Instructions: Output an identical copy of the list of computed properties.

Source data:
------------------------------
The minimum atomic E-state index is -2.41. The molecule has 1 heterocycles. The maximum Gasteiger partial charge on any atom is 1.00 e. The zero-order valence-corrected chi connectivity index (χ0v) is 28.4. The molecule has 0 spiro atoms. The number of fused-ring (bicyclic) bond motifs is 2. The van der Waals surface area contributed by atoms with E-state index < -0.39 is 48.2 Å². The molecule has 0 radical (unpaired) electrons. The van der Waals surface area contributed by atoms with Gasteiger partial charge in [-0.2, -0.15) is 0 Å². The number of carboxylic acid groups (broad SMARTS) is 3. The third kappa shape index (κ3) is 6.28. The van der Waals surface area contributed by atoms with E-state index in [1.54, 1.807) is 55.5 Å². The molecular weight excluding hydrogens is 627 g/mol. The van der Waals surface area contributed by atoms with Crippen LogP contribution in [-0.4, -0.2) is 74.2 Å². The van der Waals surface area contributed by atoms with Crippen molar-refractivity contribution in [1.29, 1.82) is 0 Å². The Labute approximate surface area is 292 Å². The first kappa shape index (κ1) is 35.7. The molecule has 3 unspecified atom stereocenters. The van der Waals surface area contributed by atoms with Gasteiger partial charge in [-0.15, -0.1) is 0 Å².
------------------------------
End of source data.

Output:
The minimum atomic E-state index is -2.41. The molecule has 1 heterocycles. The maximum Gasteiger partial charge on any atom is 1.00 e. The zero-order valence-corrected chi connectivity index (χ0v) is 28.4. The molecule has 0 spiro atoms. The number of fused-ring (bicyclic) bond motifs is 2. The van der Waals surface area contributed by atoms with E-state index < -0.39 is 48.2 Å². The molecule has 0 radical (unpaired) electrons. The van der Waals surface area contributed by atoms with Gasteiger partial charge in [-0.2, -0.15) is 0 Å². The number of carboxylic acid groups (broad SMARTS) is 3. The third kappa shape index (κ3) is 6.28. The van der Waals surface area contributed by atoms with E-state index in [1.54, 1.807) is 55.5 Å². The molecular weight excluding hydrogens is 627 g/mol. The van der Waals surface area contributed by atoms with Crippen LogP contribution in [-0.4, -0.2) is 74.2 Å². The van der Waals surface area contributed by atoms with Crippen molar-refractivity contribution in [1.29, 1.82) is 0 Å². The Labute approximate surface area is 292 Å². The first kappa shape index (κ1) is 35.7. The molecule has 3 unspecified atom stereocenters. The van der Waals surface area contributed by atoms with Gasteiger partial charge in [-0.15, -0.1) is 0 Å².